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When I try compiling the following C code, i get a bus error. I'm guessing it has something to do with the way I have called memcpy, however I cant figure it out. Any help would be greatly appreciated!

#include<stdio.h>
#include<stdlib.h>
#include<string.h>

int main()
{

    char *p = (char*)malloc(sizeof(char)*11); 
    // Assign some value to p
    p = "hello";


    char *name = (char*)malloc(sizeof(char)*11);
    // Assign some value to name
    name = "Bye";

    memcpy (p,name,sizeof(char)*10); // Problem begins here
    return 0;
}
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Other remarks: Don't cast the return value of malloc. Why are you using memcpy for copying strings when strncpy and similar functions exist for that purpose? –  DCoder Apr 21 '12 at 4:56

2 Answers 2

Here p points to a string literal after your assignment, NOT to your allocated memory!

Then you try to write into that memory with memcpy.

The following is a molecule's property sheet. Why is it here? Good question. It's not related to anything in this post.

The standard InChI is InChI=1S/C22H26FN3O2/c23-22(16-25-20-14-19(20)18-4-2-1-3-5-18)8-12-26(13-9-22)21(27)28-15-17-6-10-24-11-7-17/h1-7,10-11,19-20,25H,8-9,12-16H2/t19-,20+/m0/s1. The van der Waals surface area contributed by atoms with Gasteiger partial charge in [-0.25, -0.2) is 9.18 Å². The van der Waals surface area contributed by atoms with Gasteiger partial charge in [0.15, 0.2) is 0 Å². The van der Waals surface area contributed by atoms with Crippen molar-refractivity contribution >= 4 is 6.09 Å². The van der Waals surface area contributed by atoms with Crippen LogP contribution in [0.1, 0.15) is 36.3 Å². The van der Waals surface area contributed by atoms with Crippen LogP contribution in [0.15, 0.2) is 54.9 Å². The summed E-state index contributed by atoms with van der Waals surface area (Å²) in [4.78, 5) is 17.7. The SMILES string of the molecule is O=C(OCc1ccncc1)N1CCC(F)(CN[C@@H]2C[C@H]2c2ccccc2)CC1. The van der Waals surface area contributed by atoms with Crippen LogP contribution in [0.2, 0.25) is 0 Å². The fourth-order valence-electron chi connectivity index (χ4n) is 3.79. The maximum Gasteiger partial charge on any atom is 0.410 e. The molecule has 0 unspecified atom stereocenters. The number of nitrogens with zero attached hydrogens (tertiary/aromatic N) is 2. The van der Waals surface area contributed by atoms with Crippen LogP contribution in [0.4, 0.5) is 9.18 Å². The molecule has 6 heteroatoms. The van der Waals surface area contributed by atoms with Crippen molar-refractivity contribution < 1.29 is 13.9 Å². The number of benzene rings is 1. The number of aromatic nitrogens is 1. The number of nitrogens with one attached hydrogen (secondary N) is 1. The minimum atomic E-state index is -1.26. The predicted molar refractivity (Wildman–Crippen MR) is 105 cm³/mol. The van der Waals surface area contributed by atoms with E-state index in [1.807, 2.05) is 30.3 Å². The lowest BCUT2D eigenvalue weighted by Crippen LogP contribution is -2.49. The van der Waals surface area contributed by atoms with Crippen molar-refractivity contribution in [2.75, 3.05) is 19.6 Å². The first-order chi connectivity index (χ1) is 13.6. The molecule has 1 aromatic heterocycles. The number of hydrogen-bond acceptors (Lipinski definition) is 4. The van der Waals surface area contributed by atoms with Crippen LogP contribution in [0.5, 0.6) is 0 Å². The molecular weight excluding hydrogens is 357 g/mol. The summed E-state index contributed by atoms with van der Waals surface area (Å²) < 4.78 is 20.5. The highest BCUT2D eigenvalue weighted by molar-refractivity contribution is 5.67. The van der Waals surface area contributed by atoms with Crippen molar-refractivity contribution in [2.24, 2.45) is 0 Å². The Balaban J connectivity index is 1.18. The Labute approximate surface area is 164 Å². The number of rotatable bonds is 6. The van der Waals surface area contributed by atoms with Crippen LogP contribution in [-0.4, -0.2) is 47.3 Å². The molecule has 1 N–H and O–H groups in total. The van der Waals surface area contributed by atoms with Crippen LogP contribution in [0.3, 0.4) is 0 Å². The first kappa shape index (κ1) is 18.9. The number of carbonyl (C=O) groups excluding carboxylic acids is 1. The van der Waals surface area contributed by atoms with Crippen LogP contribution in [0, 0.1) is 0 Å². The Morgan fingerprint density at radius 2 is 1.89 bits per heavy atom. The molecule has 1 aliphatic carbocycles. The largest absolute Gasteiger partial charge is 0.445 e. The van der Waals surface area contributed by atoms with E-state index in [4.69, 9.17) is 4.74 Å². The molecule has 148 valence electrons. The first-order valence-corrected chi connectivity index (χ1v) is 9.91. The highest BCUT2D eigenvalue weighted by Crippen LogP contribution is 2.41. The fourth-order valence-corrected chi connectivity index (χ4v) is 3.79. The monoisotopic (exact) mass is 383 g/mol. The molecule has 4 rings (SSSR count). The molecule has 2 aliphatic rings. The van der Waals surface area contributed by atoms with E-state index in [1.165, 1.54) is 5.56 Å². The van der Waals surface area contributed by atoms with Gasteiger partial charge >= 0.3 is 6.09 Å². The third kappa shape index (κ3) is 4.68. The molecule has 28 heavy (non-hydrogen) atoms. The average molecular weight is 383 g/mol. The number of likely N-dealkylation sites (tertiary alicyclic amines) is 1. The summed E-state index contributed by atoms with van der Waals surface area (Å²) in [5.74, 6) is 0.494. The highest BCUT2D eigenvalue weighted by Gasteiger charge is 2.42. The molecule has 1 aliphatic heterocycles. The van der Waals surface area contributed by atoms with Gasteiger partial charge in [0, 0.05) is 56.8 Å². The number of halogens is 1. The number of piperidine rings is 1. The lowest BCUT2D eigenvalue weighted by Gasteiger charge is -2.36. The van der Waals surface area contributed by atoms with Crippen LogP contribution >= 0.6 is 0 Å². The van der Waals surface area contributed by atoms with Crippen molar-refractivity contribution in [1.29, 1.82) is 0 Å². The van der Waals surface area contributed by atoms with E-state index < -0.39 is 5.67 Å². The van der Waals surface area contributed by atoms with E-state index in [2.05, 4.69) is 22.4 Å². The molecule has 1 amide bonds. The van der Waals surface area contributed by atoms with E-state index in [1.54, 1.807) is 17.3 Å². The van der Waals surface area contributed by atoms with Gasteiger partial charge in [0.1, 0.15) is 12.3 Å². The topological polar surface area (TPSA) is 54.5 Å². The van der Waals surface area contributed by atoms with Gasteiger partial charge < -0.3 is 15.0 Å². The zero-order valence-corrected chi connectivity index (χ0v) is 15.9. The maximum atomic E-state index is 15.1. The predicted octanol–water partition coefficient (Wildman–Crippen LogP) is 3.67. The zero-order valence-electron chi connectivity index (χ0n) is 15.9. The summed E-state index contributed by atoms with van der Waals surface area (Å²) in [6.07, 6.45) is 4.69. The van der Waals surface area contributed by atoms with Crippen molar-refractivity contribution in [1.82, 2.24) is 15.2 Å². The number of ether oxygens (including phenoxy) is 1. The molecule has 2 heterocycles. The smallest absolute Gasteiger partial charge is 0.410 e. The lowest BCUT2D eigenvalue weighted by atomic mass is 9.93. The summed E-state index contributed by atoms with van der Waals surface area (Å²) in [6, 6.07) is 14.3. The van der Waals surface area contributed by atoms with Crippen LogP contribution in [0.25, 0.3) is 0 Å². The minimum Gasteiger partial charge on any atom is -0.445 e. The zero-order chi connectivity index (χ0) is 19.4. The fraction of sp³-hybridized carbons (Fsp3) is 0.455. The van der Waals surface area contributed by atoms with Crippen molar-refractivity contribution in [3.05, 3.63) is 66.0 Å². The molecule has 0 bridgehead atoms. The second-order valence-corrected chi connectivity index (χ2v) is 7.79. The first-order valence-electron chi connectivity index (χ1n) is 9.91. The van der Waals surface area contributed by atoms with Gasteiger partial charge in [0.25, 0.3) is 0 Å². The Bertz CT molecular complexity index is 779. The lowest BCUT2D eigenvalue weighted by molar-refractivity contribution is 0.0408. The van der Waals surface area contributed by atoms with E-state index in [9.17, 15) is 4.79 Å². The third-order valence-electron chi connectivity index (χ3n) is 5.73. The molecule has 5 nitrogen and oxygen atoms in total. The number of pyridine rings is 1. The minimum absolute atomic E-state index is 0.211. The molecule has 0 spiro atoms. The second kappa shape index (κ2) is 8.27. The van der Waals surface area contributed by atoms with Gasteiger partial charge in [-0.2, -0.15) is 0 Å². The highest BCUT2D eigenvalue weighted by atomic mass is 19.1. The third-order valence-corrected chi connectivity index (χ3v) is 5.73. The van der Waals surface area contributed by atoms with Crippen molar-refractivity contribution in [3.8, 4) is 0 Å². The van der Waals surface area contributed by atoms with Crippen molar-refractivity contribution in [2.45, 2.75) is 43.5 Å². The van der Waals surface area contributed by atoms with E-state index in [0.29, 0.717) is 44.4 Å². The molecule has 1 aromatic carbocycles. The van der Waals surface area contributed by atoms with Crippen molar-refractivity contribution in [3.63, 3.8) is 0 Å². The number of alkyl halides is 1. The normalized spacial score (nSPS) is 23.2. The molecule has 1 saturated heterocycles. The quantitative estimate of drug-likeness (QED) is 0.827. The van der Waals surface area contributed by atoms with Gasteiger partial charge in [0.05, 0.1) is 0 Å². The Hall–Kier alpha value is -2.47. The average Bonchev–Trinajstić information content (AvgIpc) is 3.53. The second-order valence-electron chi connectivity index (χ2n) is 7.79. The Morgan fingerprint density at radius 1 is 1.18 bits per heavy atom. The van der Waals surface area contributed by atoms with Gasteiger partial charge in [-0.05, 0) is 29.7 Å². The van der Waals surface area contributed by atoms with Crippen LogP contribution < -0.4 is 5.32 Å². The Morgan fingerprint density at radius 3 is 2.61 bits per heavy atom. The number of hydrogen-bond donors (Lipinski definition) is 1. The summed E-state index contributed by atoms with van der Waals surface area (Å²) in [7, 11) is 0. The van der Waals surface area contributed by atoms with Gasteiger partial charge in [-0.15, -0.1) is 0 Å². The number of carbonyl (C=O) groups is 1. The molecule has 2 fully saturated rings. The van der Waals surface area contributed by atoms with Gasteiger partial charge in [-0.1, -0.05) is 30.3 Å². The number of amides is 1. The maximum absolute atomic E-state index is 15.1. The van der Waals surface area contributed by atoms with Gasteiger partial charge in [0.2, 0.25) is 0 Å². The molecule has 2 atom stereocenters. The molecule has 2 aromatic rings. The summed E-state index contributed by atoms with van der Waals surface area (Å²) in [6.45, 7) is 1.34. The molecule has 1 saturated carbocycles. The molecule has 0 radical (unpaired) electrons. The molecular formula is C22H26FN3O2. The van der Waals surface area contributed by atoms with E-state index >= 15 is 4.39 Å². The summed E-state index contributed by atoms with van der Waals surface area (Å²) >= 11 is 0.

Many C compilers allocate string literals in read-only memory, hence the bus error.

To fix your problem, you should copy the characters h, e, l, l, and o into the space you allocated for p in the first line of main, using strncpy. This keeps p pointing to the memory you allocated yourself; the later memcpy will be fine (provided you don't overflow your buffer of course).

Note that in general when you assign to a string variable directly you are making the variable point to a different memory address. In your code you have allocated space for a couple of strings but when you assign string literals to the variables, you are changing the location to which they point, causing a memory leak.

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Is there any way to write on p ? –  Sid Apr 21 '12 at 4:52
    
Answered in an edit. –  Ray Toal Apr 21 '12 at 4:53
    
Thanks a lot! I've been trying to figure this out for a while now! –  Sid Apr 21 '12 at 4:59

In your code, that p = "hello" the "hello" return a pointer which point to a string hello and the hello can't be change. You use p = "hello" means make p point to this string too. So when you try to change it, you will get an error. The right way is like follows: char a[] = "hello"; or

char *a = malloc(sizeof(char)*11); /*cast is not good*/
strcpy (a, "hello");

BTW, use malloc had better NOT using cast like (char *) or (int *).

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